WASHINGTON -- Building on the momentum in Wisconsin, where tens of thousands of protesters have turned out to oppose Republican Gov. Scott Walker's effort to strip collective-bargaining rights from the state's public-employee unions, President Barack Obama's campaign organization is mobilizing its followers in Ohio and Indiana, where similar measures are being considered.
Thousands descended upon the Ohio statehouse Thursday to protest a bill that would eliminate collective-bargaining rights for state employees and curtail the rights of local-level government employees. The debate is similar to that in Wisconsin: Supporters say it's necessary to deal with budget problems, while opponents say it's nothing but a vicious assault on unions.
Now folded into the Democratic National Committee, Obama's campaign group Organizing For America is already actively engaged in Wisconsin and is beginning to ramp up organizing efforts in Ohio, though observers say the latter process is about a week behind that in Wisconsin. The group is also beginning to dig into Indiana, whose legislature is considering a bill to limit collective bargaining by teachers.
A DNC staffer told The Huffington Post that the group upped its efforts in Wisconsin after Chairman Tim Kaine spoke with local legislators last week. OFA then began organizing turnout for Thursday's statehouse rally and running phone banks in Ohio targeting state senators, which are slated to continue next week. This weekend, organizers have set up door-to-door canvassing in key districts that they hope will likewise put pressure on swing lawmakers.
OFA National Deputy Director Jeremy Bird said volunteers first alerted the group to the contested Ohio legislation. "The energy is pretty remarkable," he told The Huffington Post. "People started to contact us, and they'd call our office and our volunteers, and say, 'This is a big deal. This is going to affect my family.' ... That started to really simmer earlier this week in Ohio, and it's starting to pick up the pace."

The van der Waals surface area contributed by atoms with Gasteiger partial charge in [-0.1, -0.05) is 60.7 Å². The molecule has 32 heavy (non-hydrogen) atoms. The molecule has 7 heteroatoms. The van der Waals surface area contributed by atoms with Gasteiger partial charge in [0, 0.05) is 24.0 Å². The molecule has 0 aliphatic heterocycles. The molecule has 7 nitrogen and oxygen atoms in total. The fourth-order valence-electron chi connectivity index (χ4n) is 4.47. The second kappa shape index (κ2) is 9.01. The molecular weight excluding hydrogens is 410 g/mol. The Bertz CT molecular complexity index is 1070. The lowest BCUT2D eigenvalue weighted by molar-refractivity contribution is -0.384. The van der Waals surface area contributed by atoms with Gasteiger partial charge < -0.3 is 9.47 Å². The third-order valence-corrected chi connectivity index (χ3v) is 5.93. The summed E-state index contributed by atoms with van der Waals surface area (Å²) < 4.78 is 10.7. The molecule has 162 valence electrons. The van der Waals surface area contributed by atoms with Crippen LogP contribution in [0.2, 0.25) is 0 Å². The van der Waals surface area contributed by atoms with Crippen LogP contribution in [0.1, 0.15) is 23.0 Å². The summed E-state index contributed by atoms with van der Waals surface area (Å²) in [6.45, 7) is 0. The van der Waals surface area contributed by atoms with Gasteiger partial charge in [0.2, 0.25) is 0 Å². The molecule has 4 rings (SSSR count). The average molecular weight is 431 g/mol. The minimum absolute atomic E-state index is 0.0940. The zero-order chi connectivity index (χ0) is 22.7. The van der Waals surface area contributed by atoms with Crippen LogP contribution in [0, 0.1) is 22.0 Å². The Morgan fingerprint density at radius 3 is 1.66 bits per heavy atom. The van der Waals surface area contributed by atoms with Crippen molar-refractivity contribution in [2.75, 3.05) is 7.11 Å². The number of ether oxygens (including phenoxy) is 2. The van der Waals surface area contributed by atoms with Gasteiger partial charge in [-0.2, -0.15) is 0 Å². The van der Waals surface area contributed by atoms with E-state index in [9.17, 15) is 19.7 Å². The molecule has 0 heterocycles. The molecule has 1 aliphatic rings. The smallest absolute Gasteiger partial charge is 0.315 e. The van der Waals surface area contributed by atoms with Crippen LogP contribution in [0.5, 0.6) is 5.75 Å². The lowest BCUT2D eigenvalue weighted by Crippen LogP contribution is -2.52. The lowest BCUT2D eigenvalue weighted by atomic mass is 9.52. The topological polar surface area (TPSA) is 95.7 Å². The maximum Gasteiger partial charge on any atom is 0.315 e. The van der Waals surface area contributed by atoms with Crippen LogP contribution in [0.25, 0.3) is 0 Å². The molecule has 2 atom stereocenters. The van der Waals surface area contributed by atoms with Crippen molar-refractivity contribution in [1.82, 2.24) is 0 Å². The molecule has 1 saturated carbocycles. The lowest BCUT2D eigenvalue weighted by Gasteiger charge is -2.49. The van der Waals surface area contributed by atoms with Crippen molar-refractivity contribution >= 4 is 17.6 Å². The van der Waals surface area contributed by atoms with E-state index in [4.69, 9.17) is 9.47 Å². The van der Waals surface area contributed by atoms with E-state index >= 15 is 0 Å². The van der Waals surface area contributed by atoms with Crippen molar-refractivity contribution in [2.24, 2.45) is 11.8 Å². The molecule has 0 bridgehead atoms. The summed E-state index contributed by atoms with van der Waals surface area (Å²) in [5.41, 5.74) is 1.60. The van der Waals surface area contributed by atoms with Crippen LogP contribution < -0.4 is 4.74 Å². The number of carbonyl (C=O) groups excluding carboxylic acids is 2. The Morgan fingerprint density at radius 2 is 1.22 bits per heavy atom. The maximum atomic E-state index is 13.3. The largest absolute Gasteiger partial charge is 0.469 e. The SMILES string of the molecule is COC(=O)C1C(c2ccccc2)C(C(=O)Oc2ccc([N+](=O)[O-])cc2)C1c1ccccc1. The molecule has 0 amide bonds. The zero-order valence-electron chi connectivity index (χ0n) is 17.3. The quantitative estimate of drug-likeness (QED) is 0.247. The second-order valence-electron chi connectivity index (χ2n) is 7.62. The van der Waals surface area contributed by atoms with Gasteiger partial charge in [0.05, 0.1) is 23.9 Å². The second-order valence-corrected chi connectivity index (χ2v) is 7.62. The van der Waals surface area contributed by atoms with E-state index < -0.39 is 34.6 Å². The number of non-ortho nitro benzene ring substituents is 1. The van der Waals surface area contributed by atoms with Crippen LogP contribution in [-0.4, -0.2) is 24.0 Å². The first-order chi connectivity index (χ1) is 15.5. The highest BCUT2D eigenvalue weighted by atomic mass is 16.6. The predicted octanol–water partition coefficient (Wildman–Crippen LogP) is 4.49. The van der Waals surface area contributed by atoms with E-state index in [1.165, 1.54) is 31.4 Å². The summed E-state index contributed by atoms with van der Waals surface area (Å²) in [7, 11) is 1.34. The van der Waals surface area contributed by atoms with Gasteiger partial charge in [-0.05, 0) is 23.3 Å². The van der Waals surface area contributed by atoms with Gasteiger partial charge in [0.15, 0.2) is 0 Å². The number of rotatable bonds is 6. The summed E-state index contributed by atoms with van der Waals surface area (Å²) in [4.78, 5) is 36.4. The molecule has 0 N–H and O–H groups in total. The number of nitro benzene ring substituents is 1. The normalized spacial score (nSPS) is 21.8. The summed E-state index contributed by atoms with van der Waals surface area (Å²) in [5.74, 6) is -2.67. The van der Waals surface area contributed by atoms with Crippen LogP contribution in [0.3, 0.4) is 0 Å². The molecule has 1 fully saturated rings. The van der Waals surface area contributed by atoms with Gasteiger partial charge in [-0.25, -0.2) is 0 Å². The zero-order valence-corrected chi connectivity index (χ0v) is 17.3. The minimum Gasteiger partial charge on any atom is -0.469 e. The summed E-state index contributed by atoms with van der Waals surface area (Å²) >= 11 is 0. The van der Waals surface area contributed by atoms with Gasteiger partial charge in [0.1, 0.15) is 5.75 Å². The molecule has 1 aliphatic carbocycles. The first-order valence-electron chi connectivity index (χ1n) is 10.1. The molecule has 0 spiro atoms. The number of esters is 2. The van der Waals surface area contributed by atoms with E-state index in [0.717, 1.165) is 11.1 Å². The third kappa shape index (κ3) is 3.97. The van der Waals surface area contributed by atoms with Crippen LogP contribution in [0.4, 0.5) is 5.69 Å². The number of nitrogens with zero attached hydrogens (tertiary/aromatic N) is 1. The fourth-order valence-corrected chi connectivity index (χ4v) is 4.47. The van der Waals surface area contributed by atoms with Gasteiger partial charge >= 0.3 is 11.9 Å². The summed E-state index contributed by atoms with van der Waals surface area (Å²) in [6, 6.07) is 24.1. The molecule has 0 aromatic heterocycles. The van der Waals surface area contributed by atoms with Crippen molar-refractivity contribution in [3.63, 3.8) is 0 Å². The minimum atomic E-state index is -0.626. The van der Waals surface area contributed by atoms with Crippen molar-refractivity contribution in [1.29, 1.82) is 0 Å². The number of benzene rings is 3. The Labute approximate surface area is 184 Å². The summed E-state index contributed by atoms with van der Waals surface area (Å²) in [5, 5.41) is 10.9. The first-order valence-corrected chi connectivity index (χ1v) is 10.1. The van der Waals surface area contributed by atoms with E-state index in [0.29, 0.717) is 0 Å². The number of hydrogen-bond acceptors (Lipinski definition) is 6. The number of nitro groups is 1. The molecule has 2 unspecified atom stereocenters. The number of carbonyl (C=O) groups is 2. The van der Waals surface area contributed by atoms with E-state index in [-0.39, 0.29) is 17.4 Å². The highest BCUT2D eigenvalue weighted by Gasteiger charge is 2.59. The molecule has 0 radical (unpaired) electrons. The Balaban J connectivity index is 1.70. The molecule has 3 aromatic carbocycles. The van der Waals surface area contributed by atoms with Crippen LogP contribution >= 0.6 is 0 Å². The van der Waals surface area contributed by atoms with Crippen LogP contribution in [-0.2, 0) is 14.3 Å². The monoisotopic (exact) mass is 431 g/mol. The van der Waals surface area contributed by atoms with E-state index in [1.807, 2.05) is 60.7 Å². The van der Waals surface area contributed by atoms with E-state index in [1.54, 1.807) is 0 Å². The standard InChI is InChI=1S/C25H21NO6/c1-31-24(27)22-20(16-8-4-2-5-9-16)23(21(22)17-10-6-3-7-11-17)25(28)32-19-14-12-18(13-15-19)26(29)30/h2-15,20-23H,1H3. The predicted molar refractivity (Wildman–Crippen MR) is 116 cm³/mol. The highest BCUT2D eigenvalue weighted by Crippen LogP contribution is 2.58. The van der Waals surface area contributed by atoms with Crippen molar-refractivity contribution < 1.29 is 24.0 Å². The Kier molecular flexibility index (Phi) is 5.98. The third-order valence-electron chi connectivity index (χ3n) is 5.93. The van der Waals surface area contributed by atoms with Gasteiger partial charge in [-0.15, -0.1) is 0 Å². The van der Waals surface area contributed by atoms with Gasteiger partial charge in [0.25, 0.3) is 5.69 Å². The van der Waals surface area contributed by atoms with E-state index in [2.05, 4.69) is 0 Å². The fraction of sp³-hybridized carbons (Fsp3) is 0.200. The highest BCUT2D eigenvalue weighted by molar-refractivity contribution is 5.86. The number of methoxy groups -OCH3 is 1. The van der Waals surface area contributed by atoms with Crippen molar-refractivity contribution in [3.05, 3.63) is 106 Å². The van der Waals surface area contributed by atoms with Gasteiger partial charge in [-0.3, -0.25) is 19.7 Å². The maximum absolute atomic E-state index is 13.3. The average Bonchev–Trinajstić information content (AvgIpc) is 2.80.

In Ohio, major labor unions including AFSCME and the AFL-CIO are also stepping up the pressure against Gov. John Kasich (R) and the bill's supporters. The AFL-CIO estimated that tens of thousands of phone calls, emails and handwritten postcards have been delivered to state senators in opposition to the legislation, and a spokesman said the protests will continue in the coming weeks.
"One of the things we're trying to do is reach out more to the general public, especially through media, but also through a lot of this phone-calling and door-to-door efforts," Andy Richards, the field communications director for the AFL-CIO in Ohio, said in an interview with The Huffington Post, noting that the protests have helped re-energize a base frustrated by the November elections. "But I think having them as an ally with that, and being able to reach people we aren't necessarily reaching with our membership, is good."
OFA is also stepping up its online mobilization via Facebook and Twitter, as well as the work of its youth chapters at Ohio State University and other schools.
Indiana isn't yet seeing a similar level of progressive momentum, but OFA blasted out an email Thursday to its members regarding the pertinent legislation.
In an interview with Wisconsin's local WTMJ-TV, Obama condemned Gov. Walker's proposal. "Some of what I've heard coming out of Wisconsin, where you're just making it harder for public employees to collectively bargain, generally seems like more of an assault on unions," Obama said. "And I think it's very important for us to understand that public employees, they're our neighbors, they're our friends."